Welcome to the world of so-called "consumer-driven health care" where the rosy rhetoric is well ahead of the reality. You can't find out how much your hospital stay will cost you, but you know it will be expensive. You start to wonder just who can control costs like the multi-million-dollar hospital expansion projects busting out all over the Portland area.

Continue reading Cost Transparency and Affordable Health Care


Guest column
Dr. Donald D. Trunkey, OHSU Professor of Surgery

Dr. Trunkey presented his ideas on health care reform at the City Club of Portland on June 9, 2006.

Access to US healthcare is a lottery, and what used to be a “not-for-
profit” system has become a “for-profit” system.

I would like to begin this dissertation with two relatively recent quotes. “We live in a great country that has got the best healthcare system in the world, and we need to keep it that way.” (George Bush, June 2003) “We do have the best healthcare system in the world.” (Bill Clinton February 2000)

Unfortunately, the evidence does not support the two presidents. One barometer of measuring effectiveness of a healthcare system is the average lifespan and the per capita cost. In the United States, we have an average lifespan of 77.8 years, at a cost per capita per year of $4887. In Spain, the lifespan is 79.6 years, at a cost of $1100. In Canada, the average lifespan is 80.2 years, at a cost of $2792, and in Japan, they live an average of four years longer than we do in the United States, at a cost of $2003 per year. Another measure of healthcare system effectiveness is the infant mortality. In the United States, it is 6.9 deaths per 1000 live births. In Denmark, it is 5.3, France 4.6, Sweden 3.4, and Japan 3.2. In fact, in the WHO Global Ranking of Healthcare, the United States is number 37, between Costa Rica and Slovenia, both developing countries.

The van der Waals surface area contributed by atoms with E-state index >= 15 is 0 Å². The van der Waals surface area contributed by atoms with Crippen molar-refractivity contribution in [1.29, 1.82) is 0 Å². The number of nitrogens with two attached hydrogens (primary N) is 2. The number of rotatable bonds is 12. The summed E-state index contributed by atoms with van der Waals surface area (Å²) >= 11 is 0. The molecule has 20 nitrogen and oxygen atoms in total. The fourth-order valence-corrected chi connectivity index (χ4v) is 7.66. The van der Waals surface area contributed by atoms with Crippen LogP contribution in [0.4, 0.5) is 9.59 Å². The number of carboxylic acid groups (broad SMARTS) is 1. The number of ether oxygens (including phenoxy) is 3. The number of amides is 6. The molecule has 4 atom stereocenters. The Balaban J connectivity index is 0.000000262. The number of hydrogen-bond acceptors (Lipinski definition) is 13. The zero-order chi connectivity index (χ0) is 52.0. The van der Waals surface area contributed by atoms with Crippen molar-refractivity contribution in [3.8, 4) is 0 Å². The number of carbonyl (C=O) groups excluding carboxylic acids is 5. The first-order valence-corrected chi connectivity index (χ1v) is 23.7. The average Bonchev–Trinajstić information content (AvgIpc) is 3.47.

Continue reading Dysfunctional Care in a Dysfunctional Healthcare System


I just read about the new Institute of Medicine report on America's emergency care system being "At The Breaking Point" and while I'm usually a big fan of the IOM's work my first impression is they blew it this time. (Let me first put out the disclaimer that I have not yet read the entire report.)